The only occurrence I see complex numbers used in dynamical systems is to analyse the eigenvalue $\lambda$ of the linearised approximation to determine the characteristics of equilibrium points. However in classical mechanics when plugging $x=Ae^{i(\omega t+\phi)}$ into the equation of the oscillator $m\ddot{x}-b\dot{x}-kx=0$, we basically solve it with complex analysis, and $v=\dot{x}=i\omega x$ is a mapping $\mathbb{C}\to\mathbb{C}$ with $\pi/2$ rotation and a stretch of $\omega$ times, hence the $(v,x)$ plane is basically a complex plane. The Fourier transform also involves circles in the complex plane.

Is there a relation between the two? Can we use the Riemann sphere to analyze dynamical systems?


It’s very convenient to represent the phase of all sorts of oscillations as a complex angle:

  • The complex angle of the Fourier transform is the phase of the respective frequency component, i.e., $\phi$ in your example.

  • All sorts of phase statistics involves complex arithmetics. For example,

    $$R = \left| \frac{1}{n} \sum_{j=1}^{n} e^{i\phi_j} \right|$$

    is a popular measure of how much the phases $\phi_1, …, \phi_n$ align, which in turn is indicative of synchrony (keywords: mean phase coherence, Kuramoto order parameter). There are several other characteristics based on similar concepts.

  • $\begingroup$ Do you know how these two relates more fundamentally, rather than just a convenient tool? See my new question: How would behaviors of Riemann spheres represent characteristics of physical dynamical systems? Thanks. $\endgroup$ – Ooker Sep 29 '17 at 11:14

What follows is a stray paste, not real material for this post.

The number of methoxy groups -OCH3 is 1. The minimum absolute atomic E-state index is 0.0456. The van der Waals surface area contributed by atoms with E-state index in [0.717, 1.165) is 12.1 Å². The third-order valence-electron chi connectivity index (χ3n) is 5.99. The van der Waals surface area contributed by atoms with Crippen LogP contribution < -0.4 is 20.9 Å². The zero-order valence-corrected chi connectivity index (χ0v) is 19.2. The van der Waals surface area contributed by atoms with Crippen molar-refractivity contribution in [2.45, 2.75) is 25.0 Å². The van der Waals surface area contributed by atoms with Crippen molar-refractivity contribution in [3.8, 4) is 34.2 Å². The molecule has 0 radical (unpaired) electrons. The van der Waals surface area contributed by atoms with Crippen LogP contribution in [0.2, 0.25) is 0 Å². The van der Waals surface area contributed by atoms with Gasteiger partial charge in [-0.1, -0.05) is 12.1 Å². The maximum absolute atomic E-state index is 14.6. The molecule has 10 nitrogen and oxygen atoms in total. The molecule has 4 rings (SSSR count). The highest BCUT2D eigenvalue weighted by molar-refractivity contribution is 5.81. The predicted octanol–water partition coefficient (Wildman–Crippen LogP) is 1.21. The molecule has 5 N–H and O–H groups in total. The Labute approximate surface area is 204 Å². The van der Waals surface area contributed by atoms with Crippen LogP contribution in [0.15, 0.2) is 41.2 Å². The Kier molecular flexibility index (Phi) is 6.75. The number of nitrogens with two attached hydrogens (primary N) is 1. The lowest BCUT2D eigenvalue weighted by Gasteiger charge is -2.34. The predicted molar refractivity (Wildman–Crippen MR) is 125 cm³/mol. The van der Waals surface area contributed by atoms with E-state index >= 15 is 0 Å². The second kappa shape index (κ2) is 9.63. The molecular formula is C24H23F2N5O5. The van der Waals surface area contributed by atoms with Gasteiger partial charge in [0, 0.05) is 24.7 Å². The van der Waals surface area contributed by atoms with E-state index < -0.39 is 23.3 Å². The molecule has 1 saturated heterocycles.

• $\begingroup$ I never encountered the Riemann sphere in dynamical systems. Also, complex numbers are nothing but a convenient tool (as are numbers in general). $\endgroup$ – Wrzlprmft Sep 29 '17 at 11:25
  • $\begingroup$ Isn't the phase portrait deeply connects with topology? $\endgroup$ – Ooker Sep 29 '17 at 12:26
  • $\begingroup$ Depends of what kind of phase you are talking about. The phase space (a.k.a. state space) is deeply connected with topology, if you so wish, but it is only equivalent to the complex plane in rather boring cases. In particular the complex phase representation only replies to one kind of topology, namely circles. $\endgroup$ – Wrzlprmft Sep 29 '17 at 15:58

Your Answer

By clicking “Post Your Answer”, you agree to our terms of service, privacy policy and cookie policy

Not the answer you're looking for? Browse other questions tagged or ask your own question.